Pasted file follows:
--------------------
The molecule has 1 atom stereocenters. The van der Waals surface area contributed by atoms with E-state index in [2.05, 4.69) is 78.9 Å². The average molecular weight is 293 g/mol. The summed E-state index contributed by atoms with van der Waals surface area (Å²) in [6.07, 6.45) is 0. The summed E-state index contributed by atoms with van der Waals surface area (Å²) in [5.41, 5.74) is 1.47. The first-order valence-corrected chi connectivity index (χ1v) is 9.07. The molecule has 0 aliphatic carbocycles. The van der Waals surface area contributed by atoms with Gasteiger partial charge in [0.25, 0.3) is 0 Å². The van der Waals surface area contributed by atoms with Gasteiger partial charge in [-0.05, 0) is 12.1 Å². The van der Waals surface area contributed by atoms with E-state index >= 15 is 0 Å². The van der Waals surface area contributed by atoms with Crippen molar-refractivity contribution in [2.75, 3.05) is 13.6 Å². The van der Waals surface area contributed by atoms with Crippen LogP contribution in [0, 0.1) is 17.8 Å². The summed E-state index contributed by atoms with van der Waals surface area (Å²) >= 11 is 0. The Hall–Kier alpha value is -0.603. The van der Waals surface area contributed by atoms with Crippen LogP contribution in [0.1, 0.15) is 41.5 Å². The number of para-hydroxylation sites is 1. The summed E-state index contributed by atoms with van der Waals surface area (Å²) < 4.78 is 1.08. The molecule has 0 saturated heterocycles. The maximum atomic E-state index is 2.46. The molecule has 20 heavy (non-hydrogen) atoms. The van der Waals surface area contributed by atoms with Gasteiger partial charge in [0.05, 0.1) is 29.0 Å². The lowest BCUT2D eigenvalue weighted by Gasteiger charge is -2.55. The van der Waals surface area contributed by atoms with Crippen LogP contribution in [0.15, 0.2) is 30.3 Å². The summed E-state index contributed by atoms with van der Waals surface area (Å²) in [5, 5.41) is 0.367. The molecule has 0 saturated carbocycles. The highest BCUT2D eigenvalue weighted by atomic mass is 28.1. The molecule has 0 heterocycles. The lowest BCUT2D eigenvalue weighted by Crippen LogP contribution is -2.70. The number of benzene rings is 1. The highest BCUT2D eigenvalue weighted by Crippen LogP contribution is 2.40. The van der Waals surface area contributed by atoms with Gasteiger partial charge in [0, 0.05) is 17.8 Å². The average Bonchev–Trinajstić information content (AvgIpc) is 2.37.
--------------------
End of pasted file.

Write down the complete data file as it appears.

The molecule has 1 atom stereocenters. The van der Waals surface area contributed by atoms with E-state index in [2.05, 4.69) is 78.9 Å². The average molecular weight is 293 g/mol. The summed E-state index contributed by atoms with van der Waals surface area (Å²) in [6.07, 6.45) is 0. The summed E-state index contributed by atoms with van der Waals surface area (Å²) in [5.41, 5.74) is 1.47. The first-order valence-corrected chi connectivity index (χ1v) is 9.07. The molecule has 0 aliphatic carbocycles. The van der Waals surface area contributed by atoms with Gasteiger partial charge in [0.25, 0.3) is 0 Å². The van der Waals surface area contributed by atoms with Gasteiger partial charge in [-0.05, 0) is 12.1 Å². The van der Waals surface area contributed by atoms with E-state index >= 15 is 0 Å². The van der Waals surface area contributed by atoms with Crippen molar-refractivity contribution in [2.75, 3.05) is 13.6 Å². The van der Waals surface area contributed by atoms with Crippen LogP contribution in [0, 0.1) is 17.8 Å². The summed E-state index contributed by atoms with van der Waals surface area (Å²) >= 11 is 0. The Hall–Kier alpha value is -0.603. The van der Waals surface area contributed by atoms with Crippen LogP contribution in [0.1, 0.15) is 41.5 Å². The number of para-hydroxylation sites is 1. The summed E-state index contributed by atoms with van der Waals surface area (Å²) < 4.78 is 1.08. The molecule has 0 saturated heterocycles. The maximum atomic E-state index is 2.46. The molecule has 20 heavy (non-hydrogen) atoms. The van der Waals surface area contributed by atoms with Gasteiger partial charge in [0.05, 0.1) is 29.0 Å². The lowest BCUT2D eigenvalue weighted by Gasteiger charge is -2.55. The van der Waals surface area contributed by atoms with Crippen LogP contribution in [0.15, 0.2) is 30.3 Å². The summed E-state index contributed by atoms with van der Waals surface area (Å²) in [5, 5.41) is 0.367. The molecule has 0 saturated carbocycles. The highest BCUT2D eigenvalue weighted by atomic mass is 28.1. The molecule has 0 heterocycles. The lowest BCUT2D eigenvalue weighted by Crippen LogP contribution is -2.70. The number of benzene rings is 1. The highest BCUT2D eigenvalue weighted by Crippen LogP contribution is 2.40. The van der Waals surface area contributed by atoms with Gasteiger partial charge in [0, 0.05) is 17.8 Å². The average Bonchev–Trinajstić information content (AvgIpc) is 2.37.